By Roger Harrabin
Environment Minister Zac Goldsmith has urged Conservative MPs to back the government’s net zero carbon target following the publication of the UN report on climate change.
Lord Goldsmith has said today’s report from the Intergovernmental Panel on Climate Change (IPCC) “makes appalling reading”.
Its release comes less than three months before a key global climate summit in Glasgow known as COP26.
But a small group of rebel Tory MPs, led by Craig McKinlay, say they fear the costs of tackling climate change will harm poor families.
The environment minister told the BBC the IPCC report “adds to the urgency and importance of making this COP a turning point.
“The alarm bells couldn’t be clearer or louder. We really need to get behind it,” Lord Goldsmith said.
The government has consistently stated that poorer households will be helped to get low-carbon, cosy homes.
But it hasn’t yet come up with a plan to make that happen, with its Buildings Strategy delayed until the autumn.
The target of net zero emissions by 2050 was in the Conservative’s 2019 general election manifesto.
But former cabinet minister Esther McVey is one of the Tory MPs worried about the cost of changing boilers and insulating homes.
She said: “What I would never want to do is bankrupt the country. We don’t go green and go red as a country at the same time.”
Lord Lawson, former Conservative chancellor and long-term climate change “sceptic” told the prime minister: “The [advisory] Committee on Climate Change has shown you some extraordinary estimates of the cost of decarbonising the economy – extraordinary in the sense of being highly implausible.”
Last week four articles authored by Conservatives appeared in newspapers on the same day, suggesting a co-ordinated, albeit small, anti-green initiative.
Lord Goldsmith re-tweeted an accusation by the head of Natural England, Tony Juniper, that a campaign is underway to sabotage COP26.
Sam Hall, director of the Conservative Environment Network, which says it has the support of 105 Tory MPs, said the UK has a “huge opportunity” to lead the world with its net zero commitment.
“Net zero is expected to be a net job creator overall, a way to level up Britain’s industrial heartlands, and a major export opportunity for UK businesses.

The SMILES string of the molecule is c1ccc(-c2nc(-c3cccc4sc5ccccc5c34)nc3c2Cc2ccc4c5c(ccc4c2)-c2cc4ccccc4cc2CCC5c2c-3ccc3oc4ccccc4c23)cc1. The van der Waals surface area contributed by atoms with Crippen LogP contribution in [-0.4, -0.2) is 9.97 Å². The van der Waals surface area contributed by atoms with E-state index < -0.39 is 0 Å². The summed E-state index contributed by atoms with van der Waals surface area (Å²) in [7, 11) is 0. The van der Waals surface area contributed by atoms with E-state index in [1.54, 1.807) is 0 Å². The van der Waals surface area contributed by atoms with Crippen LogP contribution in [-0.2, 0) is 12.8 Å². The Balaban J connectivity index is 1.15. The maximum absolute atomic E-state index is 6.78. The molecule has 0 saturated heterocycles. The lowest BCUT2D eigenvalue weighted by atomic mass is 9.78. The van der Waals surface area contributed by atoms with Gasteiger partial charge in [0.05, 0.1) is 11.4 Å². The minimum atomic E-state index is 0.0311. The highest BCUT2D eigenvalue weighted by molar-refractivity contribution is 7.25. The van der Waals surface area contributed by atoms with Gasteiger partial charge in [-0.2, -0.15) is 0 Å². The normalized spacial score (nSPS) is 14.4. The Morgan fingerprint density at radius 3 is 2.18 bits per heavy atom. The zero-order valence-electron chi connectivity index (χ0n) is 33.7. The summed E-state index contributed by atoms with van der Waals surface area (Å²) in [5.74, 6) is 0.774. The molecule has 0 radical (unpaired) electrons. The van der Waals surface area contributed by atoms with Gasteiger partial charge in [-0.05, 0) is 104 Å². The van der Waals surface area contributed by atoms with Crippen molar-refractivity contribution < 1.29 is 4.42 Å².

“Investing in new industries and infrastructure to deliver net zero will be significantly cheaper than dealing with the economic damage from unchecked climate change.
“By supporting the next set of clean technologies, we can create economies of scale, encourage further innovation, and bring down their costs for households.”
So what is the price of going green?
The Office for Budget Responsibility (OBR) has estimated the total cost of reaching net zero by 2050 could reach £1.4 trillion.
Lord Lawson, says the true cost could be twice this.
But the OBR added that climate targets will cost the government less over the next 30 years than the price of battling the Covid-19 pandemic – if it acts quickly.
What’s more, it said, the costs of tackling climate change will be less than the costs of paying for damages from climate change.
Richard Hughes, the OBR chair, said: “Our modelling of the dynamics of climate change suggests that early decisive action to tackle carbon emissions could halve the overall fiscal cost of getting to net zero.”
Here’s the problem, though.
Tackling climate change requires high up-front costs in all sorts of infrastructure, including heat pumps and home insulation.
Many of the investments will save cash in the long run – and reduce reliance on Russian gas – but the question is who will pay for the great transition.
Although government sources insist they have no intention of hitting poor families, crucially ministers haven’t yet agreed the details of their Heat and Buildings Strategy or their net zero Treasury strategy.
Until they produce policies to show how to finance the shift to net zero, they will remain vulnerable to attack.
There are still also questions about the scale of the costs.
The cost of heat pumps, for instance, should come down when they are installed at scale – as the costs of wind power have tumbled.
The Climate Change Committee (CCC) predicts that by 2050 the ultimate cost to the economy would be probably less than 1% of GDP.
Members admit, though, that there are inevitably major uncertainties in forecasting the size of the economy by then – or indeed, the cost of technology.
The CCC has been told by the Information Tribunal to show its workings by next month.
If backbench Conservatives attack the findings it will heap pressure on Boris Johnson as he prepares for the climate summit.
He aims to show the world that the UK can decarbonise at an acceptable cost.
Stark warnings from the new report from the IPCC of the costs of inaction will strengthen his case.